Starting meaningful conversations about racism and inequality can be challenging, especially if you have not experienced prejudice yourself. Experiences of racism and inequality can also take their toll on your mental health and wellbeing, and a culture of silence around these important issues only increases the damaging impact. Here are some resources to help you broaden your understanding about racism and inequality, and some useful mental health resources, including specialist support for people from a BAME background:
Black History Month Guide
A brief guide in Black history. Access it here.
Black Lives Matter Guide
A short guide on how you can support the movement. Read it here.
Black Lives Matter Glossary
Here are our Diversity Team's top picks for books to help you develop your understanding of the issues of racism and inequality in society and feel confident in having challenging conversations about tackling prejudice and inequality:
1. Why I’m No Longer Talking to White People About Race by Reni Eddo-Lodge
2. Brit(ish) by Afua Hirsch
3. The Good Immigrant, edited by Nikesh Shukla
4. Black and British by David Olusaga
5. Natives: Race and Class in the Ruins of Empire by Akala
6. Me and White Supremacy by Layla F Saad
7. Superior by Angela Saunu
8. How to be an Anti-Racist by Ibram X Kendi
9. White Fragility by Robin Diangelo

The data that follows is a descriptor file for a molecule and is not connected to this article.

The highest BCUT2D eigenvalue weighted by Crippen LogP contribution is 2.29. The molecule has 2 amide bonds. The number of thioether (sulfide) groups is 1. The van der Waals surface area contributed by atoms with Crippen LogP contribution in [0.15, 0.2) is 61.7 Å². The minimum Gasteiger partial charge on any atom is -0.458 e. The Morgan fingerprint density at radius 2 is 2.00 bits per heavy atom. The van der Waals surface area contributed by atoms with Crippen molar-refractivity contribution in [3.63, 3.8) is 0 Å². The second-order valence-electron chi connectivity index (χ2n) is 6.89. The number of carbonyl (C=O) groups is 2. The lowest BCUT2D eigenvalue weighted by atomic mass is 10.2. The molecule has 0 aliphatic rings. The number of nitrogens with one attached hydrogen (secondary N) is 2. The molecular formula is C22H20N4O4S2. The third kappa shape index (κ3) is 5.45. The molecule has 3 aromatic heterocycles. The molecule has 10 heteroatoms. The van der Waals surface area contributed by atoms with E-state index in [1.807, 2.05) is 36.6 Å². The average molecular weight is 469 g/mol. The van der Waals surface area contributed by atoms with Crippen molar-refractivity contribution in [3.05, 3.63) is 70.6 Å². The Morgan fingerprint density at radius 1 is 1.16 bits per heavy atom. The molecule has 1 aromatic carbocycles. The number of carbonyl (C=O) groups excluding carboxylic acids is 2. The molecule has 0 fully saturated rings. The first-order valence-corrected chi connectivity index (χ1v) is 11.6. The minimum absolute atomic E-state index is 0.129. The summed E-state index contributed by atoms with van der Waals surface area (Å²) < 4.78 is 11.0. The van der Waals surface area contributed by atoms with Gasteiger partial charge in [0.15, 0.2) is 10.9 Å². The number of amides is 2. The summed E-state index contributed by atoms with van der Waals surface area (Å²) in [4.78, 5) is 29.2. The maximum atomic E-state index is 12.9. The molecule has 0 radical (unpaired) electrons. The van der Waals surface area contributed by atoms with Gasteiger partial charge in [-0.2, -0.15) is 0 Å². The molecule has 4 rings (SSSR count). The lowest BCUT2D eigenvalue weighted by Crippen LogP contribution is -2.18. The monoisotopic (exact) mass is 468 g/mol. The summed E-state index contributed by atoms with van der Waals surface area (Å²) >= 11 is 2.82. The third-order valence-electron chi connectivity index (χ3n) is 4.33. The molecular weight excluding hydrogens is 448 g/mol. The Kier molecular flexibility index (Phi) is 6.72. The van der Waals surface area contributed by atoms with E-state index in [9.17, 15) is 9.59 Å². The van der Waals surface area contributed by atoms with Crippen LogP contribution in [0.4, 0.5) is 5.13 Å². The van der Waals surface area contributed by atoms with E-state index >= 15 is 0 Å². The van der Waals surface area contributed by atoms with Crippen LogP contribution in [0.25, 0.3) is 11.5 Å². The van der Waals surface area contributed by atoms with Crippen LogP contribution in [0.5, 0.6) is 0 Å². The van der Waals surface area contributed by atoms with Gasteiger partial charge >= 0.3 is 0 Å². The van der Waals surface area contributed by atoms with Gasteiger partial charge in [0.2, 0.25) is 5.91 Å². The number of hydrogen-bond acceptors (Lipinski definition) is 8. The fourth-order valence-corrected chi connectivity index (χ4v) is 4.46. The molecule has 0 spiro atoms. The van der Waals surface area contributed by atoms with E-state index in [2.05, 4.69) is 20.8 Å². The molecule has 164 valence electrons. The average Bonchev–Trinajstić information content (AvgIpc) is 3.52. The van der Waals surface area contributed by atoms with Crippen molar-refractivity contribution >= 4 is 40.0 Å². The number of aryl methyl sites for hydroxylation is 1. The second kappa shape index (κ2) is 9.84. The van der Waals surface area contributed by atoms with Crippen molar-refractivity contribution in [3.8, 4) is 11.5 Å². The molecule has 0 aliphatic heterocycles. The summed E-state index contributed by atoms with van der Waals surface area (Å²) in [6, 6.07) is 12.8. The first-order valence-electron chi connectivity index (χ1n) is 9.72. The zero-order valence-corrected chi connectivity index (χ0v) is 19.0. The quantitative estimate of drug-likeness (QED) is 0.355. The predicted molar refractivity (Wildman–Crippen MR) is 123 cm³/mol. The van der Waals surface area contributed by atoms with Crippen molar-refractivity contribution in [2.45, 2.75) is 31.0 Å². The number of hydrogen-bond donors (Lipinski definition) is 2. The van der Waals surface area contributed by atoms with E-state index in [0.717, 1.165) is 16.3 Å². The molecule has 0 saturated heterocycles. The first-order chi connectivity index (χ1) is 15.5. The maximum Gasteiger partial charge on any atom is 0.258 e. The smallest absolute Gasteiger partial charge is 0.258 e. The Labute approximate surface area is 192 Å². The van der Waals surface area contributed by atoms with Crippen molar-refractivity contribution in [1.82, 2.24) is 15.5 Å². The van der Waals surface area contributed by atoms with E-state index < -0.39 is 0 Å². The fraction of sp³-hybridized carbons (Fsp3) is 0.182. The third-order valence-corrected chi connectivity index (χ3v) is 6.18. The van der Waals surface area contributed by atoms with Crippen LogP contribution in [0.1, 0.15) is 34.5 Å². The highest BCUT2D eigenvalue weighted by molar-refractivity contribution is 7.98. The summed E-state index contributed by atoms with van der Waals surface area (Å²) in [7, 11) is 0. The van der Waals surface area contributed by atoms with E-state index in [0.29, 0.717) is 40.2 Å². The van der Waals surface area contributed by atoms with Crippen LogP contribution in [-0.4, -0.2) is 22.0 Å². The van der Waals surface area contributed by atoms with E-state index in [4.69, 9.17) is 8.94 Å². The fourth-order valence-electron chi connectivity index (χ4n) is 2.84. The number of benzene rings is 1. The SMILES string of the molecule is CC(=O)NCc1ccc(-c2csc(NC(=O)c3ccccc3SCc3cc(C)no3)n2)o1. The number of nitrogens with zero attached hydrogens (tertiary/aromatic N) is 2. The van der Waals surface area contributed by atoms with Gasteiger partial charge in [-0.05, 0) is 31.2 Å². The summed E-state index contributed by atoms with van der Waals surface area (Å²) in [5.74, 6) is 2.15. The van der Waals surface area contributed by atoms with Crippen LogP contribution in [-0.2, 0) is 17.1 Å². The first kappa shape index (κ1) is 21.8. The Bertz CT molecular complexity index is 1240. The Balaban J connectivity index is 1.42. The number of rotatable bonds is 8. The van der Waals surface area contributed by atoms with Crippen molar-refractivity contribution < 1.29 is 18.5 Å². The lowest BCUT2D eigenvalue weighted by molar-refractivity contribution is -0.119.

10. How to Argue With a Racist by Adam Rutherford
11. So you want to talk about Race by Ijeoma Oluo
12. Don't Touch My Hair by Emma Dabiri
13. I will not be erased by gal-dem
14. Staying Power: A History of Black People in Britain by Peter Fryer
15. Freedom is a Constant Struggle by Angela Davis
16. Americanah: Chimamanda Ngozi Adichie
Don't forget, you can also read the party's latest news and comment pieces from a diverse range of authors here: www.libdems.org.uk/adlib.
Films and TV programmes
Black and British: a forgotten history (BBC)
Black and Scottish (BBC)
Noughts + Crosses (BBC)
The Death and Life of Marsha P Johnson (Netflix)
When They See Us (Netflix)
Fruitvale Station (Netflix)
Why is it so important to do your own research?
When tragedies occur, white people who want to help and mean well often go straight to the affected people in their life and ask for guidance. While this might seem sensible to ask those with first-hand knowledge how to help, it's actually asking them for free labour. There are plenty of resources you can use to educate yourself. Do the work, and then come to the fight for racial equality armed with the knowledge to make a difference.
Mental health resources
Experiencing racism and inequality can take a significant toll on your mental health and wellbeing, and the scale of the challenges around racism and inequality can seem overwhelming. People from a BAME background also experience structural barriers to accessing support for their mental health and suffer from the lack of specialist support available. Here are some resources providing specialist support around mental health for people from a BAME background:
Looking for other resources?
You can find our guidance on creating a diverse and inclusive local party, 'Whose Vote are you Missing?' here: www.libdems.org.uk/diversity-guidance
You can find our latest briefings on upcoming diversity days, our accessible events checklist and diverse and inclusive photos of party members here: www.libdems.org.uk/diversity-days
If there are other resources that you would find useful, you can let us know by emailing the Diversity Team at email@example.com.